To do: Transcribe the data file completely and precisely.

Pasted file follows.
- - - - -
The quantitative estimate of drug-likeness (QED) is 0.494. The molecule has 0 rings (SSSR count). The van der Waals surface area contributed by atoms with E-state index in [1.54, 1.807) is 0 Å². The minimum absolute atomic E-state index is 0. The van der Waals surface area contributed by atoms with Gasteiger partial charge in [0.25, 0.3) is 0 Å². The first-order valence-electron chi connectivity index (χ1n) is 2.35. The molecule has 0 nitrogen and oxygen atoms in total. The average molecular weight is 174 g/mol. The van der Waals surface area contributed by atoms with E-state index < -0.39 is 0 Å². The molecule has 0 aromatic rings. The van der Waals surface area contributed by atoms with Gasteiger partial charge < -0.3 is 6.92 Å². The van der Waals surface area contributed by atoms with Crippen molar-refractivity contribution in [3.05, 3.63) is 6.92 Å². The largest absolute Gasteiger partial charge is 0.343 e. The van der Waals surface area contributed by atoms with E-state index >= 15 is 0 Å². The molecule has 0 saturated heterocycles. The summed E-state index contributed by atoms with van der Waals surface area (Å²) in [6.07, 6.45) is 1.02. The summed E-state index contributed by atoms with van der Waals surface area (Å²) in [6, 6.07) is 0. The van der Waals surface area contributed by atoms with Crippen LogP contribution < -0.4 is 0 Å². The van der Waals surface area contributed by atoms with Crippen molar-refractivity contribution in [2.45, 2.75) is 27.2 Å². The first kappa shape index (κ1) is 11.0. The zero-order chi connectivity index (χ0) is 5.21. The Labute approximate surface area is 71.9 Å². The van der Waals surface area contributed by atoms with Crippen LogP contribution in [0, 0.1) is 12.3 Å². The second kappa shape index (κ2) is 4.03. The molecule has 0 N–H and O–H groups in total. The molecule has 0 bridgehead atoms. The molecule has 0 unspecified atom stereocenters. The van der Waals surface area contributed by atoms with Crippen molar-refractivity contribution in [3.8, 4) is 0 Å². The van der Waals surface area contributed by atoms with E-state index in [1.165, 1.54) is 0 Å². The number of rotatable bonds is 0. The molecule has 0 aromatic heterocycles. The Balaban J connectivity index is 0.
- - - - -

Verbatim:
The quantitative estimate of drug-likeness (QED) is 0.494. The molecule has 0 rings (SSSR count). The van der Waals surface area contributed by atoms with E-state index in [1.54, 1.807) is 0 Å². The minimum absolute atomic E-state index is 0. The van der Waals surface area contributed by atoms with Gasteiger partial charge in [0.25, 0.3) is 0 Å². The first-order valence-electron chi connectivity index (χ1n) is 2.35. The molecule has 0 nitrogen and oxygen atoms in total. The average molecular weight is 174 g/mol. The van der Waals surface area contributed by atoms with E-state index < -0.39 is 0 Å². The molecule has 0 aromatic rings. The van der Waals surface area contributed by atoms with Gasteiger partial charge < -0.3 is 6.92 Å². The van der Waals surface area contributed by atoms with Crippen molar-refractivity contribution in [3.05, 3.63) is 6.92 Å². The largest absolute Gasteiger partial charge is 0.343 e. The van der Waals surface area contributed by atoms with E-state index >= 15 is 0 Å². The molecule has 0 saturated heterocycles. The summed E-state index contributed by atoms with van der Waals surface area (Å²) in [6.07, 6.45) is 1.02. The summed E-state index contributed by atoms with van der Waals surface area (Å²) in [6, 6.07) is 0. The van der Waals surface area contributed by atoms with Crippen LogP contribution < -0.4 is 0 Å². The van der Waals surface area contributed by atoms with Crippen molar-refractivity contribution in [2.45, 2.75) is 27.2 Å². The first kappa shape index (κ1) is 11.0. The zero-order chi connectivity index (χ0) is 5.21. The Labute approximate surface area is 71.9 Å². The van der Waals surface area contributed by atoms with Crippen LogP contribution in [0, 0.1) is 12.3 Å². The second kappa shape index (κ2) is 4.03. The molecule has 0 N–H and O–H groups in total. The molecule has 0 bridgehead atoms. The molecule has 0 unspecified atom stereocenters. The van der Waals surface area contributed by atoms with Crippen molar-refractivity contribution in [3.8, 4) is 0 Å². The van der Waals surface area contributed by atoms with E-state index in [1.165, 1.54) is 0 Å². The number of rotatable bonds is 0. The molecule has 0 aromatic heterocycles. The Balaban J connectivity index is 0.